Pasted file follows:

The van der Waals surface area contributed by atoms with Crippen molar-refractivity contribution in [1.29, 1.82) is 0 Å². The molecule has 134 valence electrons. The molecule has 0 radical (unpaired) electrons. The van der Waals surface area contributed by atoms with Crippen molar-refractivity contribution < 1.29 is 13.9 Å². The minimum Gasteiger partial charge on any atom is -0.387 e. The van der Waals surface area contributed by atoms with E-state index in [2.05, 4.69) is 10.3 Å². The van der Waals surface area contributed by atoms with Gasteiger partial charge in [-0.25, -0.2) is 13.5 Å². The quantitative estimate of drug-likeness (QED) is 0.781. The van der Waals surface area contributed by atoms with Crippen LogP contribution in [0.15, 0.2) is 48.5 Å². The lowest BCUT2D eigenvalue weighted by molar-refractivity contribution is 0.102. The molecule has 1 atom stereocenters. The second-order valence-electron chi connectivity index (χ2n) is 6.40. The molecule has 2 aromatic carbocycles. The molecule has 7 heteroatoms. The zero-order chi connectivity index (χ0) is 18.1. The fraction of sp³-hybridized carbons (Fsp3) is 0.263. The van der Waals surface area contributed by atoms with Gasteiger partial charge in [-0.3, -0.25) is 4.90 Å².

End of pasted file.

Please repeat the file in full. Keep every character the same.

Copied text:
The van der Waals surface area contributed by atoms with Crippen molar-refractivity contribution in [1.29, 1.82) is 0 Å². The molecule has 134 valence electrons. The molecule has 0 radical (unpaired) electrons. The van der Waals surface area contributed by atoms with Crippen molar-refractivity contribution < 1.29 is 13.9 Å². The minimum Gasteiger partial charge on any atom is -0.387 e. The van der Waals surface area contributed by atoms with E-state index in [2.05, 4.69) is 10.3 Å². The van der Waals surface area contributed by atoms with Gasteiger partial charge in [-0.25, -0.2) is 13.5 Å². The quantitative estimate of drug-likeness (QED) is 0.781. The van der Waals surface area contributed by atoms with Crippen LogP contribution in [0.15, 0.2) is 48.5 Å². The lowest BCUT2D eigenvalue weighted by molar-refractivity contribution is 0.102. The molecule has 1 atom stereocenters. The second-order valence-electron chi connectivity index (χ2n) is 6.40. The molecule has 2 aromatic carbocycles. The molecule has 7 heteroatoms. The zero-order chi connectivity index (χ0) is 18.1. The fraction of sp³-hybridized carbons (Fsp3) is 0.263. The van der Waals surface area contributed by atoms with Gasteiger partial charge in [-0.3, -0.25) is 4.90 Å².